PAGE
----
Project OVERCOME Brings Olympic Inspiration to Oregon
article by Matt Sayre | Managing Director, Onward Eugene
As the excitement of the Tokyo Olympics spreads across the globe, fans in the rural community of Blue River, Oregon will be cheering a little more loudly than you might expect.
In June, Blue River hosted the McKenzie International event, a track meet for athletes competing to qualify for the Tokyo Olympics. Participants included Australia’s Charlie Hunter and Jessica Hull, and Germany’s Amos Bartlesmeyer. They inspired audiences throughout the competition and provided a much needed moment of hope in a place that has seen more than its fair share of challenges.
Last year the Holiday Farm Fire burned more than 270 square miles in the region, including more than 400 homes. The fire devastated the Blue River community and destroyed all of the area’s communications infrastructure. In March 2021, non-profit Onward Eugene, the McKenzie School District, and Elevate Technology partnered on a Project OVERCOME grant proposal with the goal of building Internet resilience from the ashes of the fire. The proposal was successful, and funds from the grant award by US Ignite and the National Science Foundation are now being used to rebuild the area’s Internet infrastructure.
Based on the lessons learned from last year’s disaster, the team from the Blue River community is erecting a new steel communications tower to establish a resilient and permanent microwave wireless internet backhaul into the McKenzie valley. This solution will be solar-powered and will be much less vulnerable to fire.
The communications tower will also serve as a jumping-off point for new Internet services being deployed to the area. As part of Project OVERCOME, a Citizens Broadband Radio Service (CBRS) will power special WiFi “hot spots”, which will be given to students and families who are returning to the area to rebuild.
In a parallel effort, the Portland Track organization explored developing a benefit event for/in the fire-affected community. To do that successfully, event organizers knew they would need high-speed Internet connectivity – in a place where it hadn’t existed before. With the announcement of project OVERCOME, live streaming the event became a possibility.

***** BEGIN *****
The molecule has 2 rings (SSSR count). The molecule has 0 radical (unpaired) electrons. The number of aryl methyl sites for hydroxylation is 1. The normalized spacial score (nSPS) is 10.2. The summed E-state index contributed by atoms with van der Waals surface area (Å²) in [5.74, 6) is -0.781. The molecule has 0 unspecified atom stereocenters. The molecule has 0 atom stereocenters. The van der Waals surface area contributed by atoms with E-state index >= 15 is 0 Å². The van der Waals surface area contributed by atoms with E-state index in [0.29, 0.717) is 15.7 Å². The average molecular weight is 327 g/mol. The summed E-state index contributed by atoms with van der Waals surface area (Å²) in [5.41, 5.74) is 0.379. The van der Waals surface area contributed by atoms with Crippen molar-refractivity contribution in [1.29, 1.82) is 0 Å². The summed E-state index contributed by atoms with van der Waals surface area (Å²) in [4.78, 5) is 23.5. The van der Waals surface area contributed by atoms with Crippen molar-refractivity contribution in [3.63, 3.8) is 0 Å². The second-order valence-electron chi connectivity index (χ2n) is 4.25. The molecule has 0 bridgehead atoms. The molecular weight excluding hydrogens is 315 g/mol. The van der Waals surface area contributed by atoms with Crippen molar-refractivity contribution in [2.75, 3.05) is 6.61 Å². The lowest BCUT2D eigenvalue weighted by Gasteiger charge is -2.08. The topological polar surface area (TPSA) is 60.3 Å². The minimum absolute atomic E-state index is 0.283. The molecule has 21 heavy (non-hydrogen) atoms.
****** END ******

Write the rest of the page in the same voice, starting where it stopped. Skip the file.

“When the wildfires hit, the track in Blue River was an emergency refuge for those escaping the flames and we immediately looked for ways to help the community through our sport,” said Michael Bergmann, President of Portland Track and Founder of IncubatorU.
To enable the live stream pay-per-view of the event, Project OVERCOME partners utilized CBRS to bring Internet connectivity to McKenzie Track for the very first time.
“We’re thankful to be in a position where we could stream the McKenzie International event and highlight the resilience of the Blue River community,” said Geoff Turner, CEO of Elevate Technology Group and Project OVERCOME partner. “Live streaming has not been possible at this rural venue before, with Project OVERCOME we are delivering world-class Internet access to the region and truly building it back better.”
Hundreds of track fans came out in person and tuned in online to cheer on the international field of world-class athletes. The athletes, many of whom were also University of Oregon Ducks, did not accept any prize money, maximizing the positive financial impact to the community. Locals said it was the largest event ever held at McKenzie Track.
Former Duck Jessica Hull gets first in women’s 1500 at 4:04.01.— Jordyn Brown (@thejordynbrown) June 23, 2021
U.S. Olympic qualifying standard is 4:06.00
Here are her thoughts on this meet for McKenzie area recovery. pic.twitter.com/PLbTuiR4IQ
Track fans from around the world tuned in and paid $5.99 to access the race from the comfort of their living room. More than $3,000 in net proceeds were donated to the McKenzie Track and the Oregon Community Foundation – Community Rebuilding Fund.
The event also illuminated a path to rebuilding and economic recovery for Blue River. Building on the success of the McKenzie International, additional event organizers have already reached out to project OVERCOME partners about digitally enabling new events in the area. Events bring tourism and that translates to enhanced economic vitality.
“It is these positive events that are going to put a smile on people’s faces, so people can say they can live here again. McKenzie is going to come back stronger than ever,” shared Cliff Richardson, community member, and Holiday Farm Fire evacuee.